City Flight Part III - What's a city to do?
By Ty Johnson
Published in News on July 12, 2011 1:46 PM
With statistics showing the city's tax base has shrunk by more than 4,000 residents in the past 20 years, there is an expectation placed upon city officials to bring in more residents to avoid tax increases in the next decade.
But, contrary to what most Phase 11 residents might think, the city is not counting on annexation to increase its numbers.
"Annexation is not the answer," Mayor Al King said. "We've got to get people who want to move into the city."
That said, he sees annexation playing a role in the city's tax base growth, albeit voluntary. He said he anticipates that housing developments in the area will bring in more citizens, even if they are not within the city limits because complexes and neighborhoods are applying for voluntary annexation even before striking ground.
"New housing developments, before they even build, are asking to be annexed," King said. "They know they need sewer."
King said investments into the city's infrastructure will bring residents in, especially projects like the city's streetscape renovation plan, which will widen sidewalks and reconfigure downtown's main streets.
"We're not hanging our hat on annexing people," King said.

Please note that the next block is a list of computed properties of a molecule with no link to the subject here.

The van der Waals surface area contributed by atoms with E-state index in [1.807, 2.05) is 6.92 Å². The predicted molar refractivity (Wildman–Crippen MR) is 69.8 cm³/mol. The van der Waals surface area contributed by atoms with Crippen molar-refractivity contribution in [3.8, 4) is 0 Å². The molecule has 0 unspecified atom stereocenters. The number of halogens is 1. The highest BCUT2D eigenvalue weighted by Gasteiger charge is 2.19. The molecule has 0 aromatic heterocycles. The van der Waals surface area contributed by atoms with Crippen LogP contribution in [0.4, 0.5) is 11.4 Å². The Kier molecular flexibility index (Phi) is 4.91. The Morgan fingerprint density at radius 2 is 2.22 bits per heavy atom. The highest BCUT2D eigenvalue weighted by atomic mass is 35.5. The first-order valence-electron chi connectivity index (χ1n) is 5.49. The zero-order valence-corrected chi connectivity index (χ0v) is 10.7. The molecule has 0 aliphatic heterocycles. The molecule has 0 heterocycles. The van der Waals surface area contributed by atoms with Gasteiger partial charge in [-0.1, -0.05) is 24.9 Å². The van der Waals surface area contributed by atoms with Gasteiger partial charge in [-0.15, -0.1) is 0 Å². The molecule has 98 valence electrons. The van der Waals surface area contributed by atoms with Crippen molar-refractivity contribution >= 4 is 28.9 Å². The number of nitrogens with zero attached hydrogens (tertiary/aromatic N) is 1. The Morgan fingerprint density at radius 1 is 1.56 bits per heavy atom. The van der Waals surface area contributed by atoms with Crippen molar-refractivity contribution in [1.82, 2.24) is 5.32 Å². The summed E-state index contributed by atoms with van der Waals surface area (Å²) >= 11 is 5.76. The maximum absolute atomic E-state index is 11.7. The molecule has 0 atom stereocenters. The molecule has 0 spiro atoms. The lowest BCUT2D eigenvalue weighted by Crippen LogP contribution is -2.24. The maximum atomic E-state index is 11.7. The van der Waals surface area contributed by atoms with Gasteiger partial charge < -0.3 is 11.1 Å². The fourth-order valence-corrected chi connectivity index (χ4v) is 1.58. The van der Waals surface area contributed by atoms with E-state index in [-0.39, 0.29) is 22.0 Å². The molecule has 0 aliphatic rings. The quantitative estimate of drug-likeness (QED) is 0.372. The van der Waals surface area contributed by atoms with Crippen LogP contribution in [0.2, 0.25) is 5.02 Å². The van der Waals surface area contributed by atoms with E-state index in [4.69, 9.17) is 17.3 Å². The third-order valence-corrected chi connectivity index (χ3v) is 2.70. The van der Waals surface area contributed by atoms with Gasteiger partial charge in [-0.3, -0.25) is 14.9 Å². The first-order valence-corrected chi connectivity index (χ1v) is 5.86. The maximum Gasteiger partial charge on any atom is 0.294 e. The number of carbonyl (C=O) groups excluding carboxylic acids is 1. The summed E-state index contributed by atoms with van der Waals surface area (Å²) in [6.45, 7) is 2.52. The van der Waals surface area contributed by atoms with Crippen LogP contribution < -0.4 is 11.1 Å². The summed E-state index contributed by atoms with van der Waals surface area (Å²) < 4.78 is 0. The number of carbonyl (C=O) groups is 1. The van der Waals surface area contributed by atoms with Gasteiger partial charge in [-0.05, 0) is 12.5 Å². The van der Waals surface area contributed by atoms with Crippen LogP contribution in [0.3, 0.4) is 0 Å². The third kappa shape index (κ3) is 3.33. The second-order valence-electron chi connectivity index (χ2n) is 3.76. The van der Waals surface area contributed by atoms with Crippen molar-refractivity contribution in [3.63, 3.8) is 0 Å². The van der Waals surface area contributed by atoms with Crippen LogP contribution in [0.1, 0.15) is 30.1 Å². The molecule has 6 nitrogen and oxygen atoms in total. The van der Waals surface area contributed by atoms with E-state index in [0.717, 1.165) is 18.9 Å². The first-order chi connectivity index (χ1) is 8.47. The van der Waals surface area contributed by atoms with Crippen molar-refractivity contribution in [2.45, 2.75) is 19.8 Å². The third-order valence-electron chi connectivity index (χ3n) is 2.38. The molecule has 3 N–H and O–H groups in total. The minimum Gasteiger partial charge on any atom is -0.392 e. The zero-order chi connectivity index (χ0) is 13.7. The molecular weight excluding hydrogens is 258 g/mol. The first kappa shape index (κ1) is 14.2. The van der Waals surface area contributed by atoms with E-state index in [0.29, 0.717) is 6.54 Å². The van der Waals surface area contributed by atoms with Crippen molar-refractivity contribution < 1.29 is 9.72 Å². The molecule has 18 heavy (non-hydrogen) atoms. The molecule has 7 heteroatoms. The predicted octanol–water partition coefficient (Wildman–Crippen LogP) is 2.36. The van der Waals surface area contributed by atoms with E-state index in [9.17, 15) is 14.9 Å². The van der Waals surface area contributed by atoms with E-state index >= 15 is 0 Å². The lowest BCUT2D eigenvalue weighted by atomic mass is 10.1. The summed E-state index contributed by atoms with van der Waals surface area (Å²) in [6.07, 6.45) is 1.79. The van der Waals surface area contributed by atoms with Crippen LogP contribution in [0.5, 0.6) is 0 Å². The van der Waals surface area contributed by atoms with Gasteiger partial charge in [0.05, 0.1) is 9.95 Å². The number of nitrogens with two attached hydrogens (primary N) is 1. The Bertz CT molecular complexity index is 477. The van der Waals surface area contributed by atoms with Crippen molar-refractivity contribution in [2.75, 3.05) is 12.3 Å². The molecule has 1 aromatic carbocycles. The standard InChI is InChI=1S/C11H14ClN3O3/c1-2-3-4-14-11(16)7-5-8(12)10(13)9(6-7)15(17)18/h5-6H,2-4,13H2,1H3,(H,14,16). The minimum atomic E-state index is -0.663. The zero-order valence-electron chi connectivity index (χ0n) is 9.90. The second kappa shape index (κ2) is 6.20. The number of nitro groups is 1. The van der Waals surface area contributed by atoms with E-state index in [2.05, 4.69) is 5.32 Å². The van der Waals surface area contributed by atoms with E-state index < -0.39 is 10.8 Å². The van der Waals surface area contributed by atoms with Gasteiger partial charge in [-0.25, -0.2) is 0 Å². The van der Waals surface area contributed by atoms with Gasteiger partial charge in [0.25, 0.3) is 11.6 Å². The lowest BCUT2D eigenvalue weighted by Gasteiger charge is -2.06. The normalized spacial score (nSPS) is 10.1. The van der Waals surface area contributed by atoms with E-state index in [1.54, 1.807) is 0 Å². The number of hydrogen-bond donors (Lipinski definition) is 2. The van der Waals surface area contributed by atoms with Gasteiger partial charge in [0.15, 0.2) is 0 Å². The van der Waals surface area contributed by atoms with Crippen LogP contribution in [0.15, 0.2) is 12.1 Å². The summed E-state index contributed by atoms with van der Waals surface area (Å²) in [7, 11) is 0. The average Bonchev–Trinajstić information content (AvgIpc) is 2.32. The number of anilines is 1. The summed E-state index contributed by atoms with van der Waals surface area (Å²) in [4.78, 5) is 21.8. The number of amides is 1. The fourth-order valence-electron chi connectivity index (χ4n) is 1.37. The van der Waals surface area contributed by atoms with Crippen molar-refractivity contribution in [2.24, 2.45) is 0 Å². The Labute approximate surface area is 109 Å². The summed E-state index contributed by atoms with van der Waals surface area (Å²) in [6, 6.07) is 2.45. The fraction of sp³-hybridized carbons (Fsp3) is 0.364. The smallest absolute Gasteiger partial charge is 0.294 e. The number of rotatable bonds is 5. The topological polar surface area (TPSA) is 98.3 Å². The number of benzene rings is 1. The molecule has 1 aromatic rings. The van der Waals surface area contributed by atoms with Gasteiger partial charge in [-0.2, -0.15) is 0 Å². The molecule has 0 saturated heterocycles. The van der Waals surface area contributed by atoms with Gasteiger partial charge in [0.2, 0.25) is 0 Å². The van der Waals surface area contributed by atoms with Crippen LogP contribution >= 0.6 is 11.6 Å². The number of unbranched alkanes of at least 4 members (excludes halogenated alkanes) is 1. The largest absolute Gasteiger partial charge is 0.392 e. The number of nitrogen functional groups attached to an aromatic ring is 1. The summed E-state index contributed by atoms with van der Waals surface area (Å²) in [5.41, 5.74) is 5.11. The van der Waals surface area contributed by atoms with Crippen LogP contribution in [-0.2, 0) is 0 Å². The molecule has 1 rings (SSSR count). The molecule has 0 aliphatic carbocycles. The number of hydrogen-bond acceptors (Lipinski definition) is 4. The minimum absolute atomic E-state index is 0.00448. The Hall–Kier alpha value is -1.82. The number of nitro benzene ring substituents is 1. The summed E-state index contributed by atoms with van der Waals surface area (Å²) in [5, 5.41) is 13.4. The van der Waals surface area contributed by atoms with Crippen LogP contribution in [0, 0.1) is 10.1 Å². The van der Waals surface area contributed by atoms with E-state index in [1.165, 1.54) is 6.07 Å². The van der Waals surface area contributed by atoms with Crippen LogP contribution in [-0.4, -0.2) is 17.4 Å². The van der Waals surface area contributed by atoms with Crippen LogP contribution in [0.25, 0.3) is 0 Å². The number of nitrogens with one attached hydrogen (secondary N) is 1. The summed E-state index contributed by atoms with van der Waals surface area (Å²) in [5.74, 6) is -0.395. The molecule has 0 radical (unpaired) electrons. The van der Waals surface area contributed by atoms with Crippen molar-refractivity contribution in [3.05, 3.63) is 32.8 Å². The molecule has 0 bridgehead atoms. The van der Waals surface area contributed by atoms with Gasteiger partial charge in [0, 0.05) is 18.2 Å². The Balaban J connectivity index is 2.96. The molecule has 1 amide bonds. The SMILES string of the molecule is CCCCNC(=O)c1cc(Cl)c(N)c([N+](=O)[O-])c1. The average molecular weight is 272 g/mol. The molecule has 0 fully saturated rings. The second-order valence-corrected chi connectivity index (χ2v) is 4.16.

And as older residents voice concerns about the improvements in the works in Goldsboro's master plan, the mayor says those who are already settled in elsewhere aren't the new residents he is trying to attract downtown.
"The younger generation is going to change. People are beginning now to move from the big houses with the big lawns. They're moving to smaller homes," King said.
"They also want to walk and bike, and we're concentrating now on sidewalks, bike paths and walking paths to encourage people to move back to the city of Goldsboro. We want to give them the type of atmosphere that they want that will encourage them to move back into the city."
King points out that this trend didn't begin overnight, but has been a long time coming. He said Goldsboro and other cities, including Raleigh, are trying to be ahead of the curve in their city planning by anticipating the population shift, which is forecast to bring younger, one-person households into municipal areas.
"I think it's reached a point and it's tipping people to come back to the area where the action is and the tax base tells me that. We have about 75 percent of the tax base in Goldsboro so what we're doing is making it more convenient for them. We want to be prepared to accommodate the changes that are going to occur in the future."
King cited a presentation by Raleigh's city planner Mitchell Silver that indicated the next generation of homebuyers would want smaller homes closer to where "the action is."
"Most experts are saying the future of our economy is in cities," Silver said, saying that's where the most knowledgeable workers are and where public transportation exists. "As we move into the 21st century, the younger generation will move back into the cities."
"In general the Millenials and Generation Y have different aspirations for the places they want to live. They don't aspire to have home ownership. It's just not something they pursue. They would rather find the cities that offer them those experiences."